• Aharoni, Yohanan. The Settlement of the Israelite Tribes in the Upper Galilee (in Hebrew). Jerusalem, 1957. See pages 79, 125, 129.
  • Conder, Claude R., and H. H. Kitchener. The Survey of Western Palestine: Memoirs of the Topography, Orography, Hydrography, and Archaeology, vol. 1, Galilee. London, 1881. See page 417.
  • Gal, Zvi. Lower Galilee during the Iron Age. Winona Lake, Ind., 1992.
  • Liebowitz, Harold. “Tel Yin῾am.” Ḥadashot Arkheologiyot 59 (1976): 29; 63–64 (1977): 29; 79 (1979): 20; 78 (1982): 17; 93 (1984): 24; 94 (1990): 110.
  • Liebowitz, Harold. “Ivory.” Israel Exploration Journal 27 (1977): 53–54; 28 (1978): 193–194; 29 (1979): 229–230; 32 (1982): 64–66.
  • Liebowitz, Harold, and Robert L. Folk. “Archaeological Geology of Tel Yin῾am, Galilee, Israel.” Journal of Field Archaeology 7 (1980): 23–42.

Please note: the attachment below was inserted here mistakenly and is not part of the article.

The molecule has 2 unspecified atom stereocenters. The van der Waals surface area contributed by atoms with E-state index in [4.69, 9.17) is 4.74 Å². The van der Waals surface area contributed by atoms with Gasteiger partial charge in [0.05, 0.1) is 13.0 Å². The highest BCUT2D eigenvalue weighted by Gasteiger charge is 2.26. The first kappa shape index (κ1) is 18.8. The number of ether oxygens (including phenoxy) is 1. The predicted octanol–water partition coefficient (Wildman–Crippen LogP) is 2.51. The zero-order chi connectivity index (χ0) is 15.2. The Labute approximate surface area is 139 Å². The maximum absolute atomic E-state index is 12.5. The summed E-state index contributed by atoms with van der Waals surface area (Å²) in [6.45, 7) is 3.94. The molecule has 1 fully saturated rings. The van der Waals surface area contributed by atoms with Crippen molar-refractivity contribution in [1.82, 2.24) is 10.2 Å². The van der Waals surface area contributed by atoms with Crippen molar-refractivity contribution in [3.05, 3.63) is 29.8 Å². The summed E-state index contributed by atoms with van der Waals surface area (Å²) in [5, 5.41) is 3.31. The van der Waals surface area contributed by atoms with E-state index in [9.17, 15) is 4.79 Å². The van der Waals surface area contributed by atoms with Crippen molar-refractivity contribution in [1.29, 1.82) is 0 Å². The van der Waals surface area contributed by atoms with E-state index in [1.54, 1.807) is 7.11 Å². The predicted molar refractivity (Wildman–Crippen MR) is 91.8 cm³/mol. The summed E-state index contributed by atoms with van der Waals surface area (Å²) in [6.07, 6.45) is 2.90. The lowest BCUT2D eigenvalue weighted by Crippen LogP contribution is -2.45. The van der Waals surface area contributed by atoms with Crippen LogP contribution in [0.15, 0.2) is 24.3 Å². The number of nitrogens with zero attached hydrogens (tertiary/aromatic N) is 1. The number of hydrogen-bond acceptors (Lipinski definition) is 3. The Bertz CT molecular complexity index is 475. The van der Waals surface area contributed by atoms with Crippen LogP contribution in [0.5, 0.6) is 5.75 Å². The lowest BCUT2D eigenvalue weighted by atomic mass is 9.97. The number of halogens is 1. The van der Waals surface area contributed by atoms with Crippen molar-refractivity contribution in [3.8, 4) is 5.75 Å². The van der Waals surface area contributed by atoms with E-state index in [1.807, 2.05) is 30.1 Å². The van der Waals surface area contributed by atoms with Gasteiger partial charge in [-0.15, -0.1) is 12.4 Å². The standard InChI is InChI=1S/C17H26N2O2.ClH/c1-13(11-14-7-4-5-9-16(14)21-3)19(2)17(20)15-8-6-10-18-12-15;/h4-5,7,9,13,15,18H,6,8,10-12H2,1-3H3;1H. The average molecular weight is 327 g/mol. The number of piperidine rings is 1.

• Liebowitz, Harold. “Excavations at Tel Yin῾am: The 1976 and 1977 Seasons, Preliminary Report.” Bulletin of the American Schools of Oriental Research, no. 243 (1981): 79–94.
  • Liebowitz, Harold, and Robert Folk. “The Dawn of Iron Smelting in Palestine: The Late Bronze Age Smelter at Tel Yin῾am, Preliminary Report.” Journal of Field Archaeology 11 (1984): 265–280.
  • Liebowitz, Harold. “Tel Yin῾am.” Qadmoniot 19 (1984): 12–15.
  • Liebowitz, Harold. “Yin῾am, Tel.” In The Anchor Bible Dictionary, vol. 3, pp. 584–587. New York, 1992.
  • Na'aman, Nadav. “Yenoam.” Tel Aviv 4 (1977): 168–177.
  • Saarisalo, Aape. The Boundary between Issachar and Naphtali: An Archaeological and Literary Study of Israel's Settlement in Canaan. Helsinki, 1927. See pages 44–45.

Harold A. Liebowitz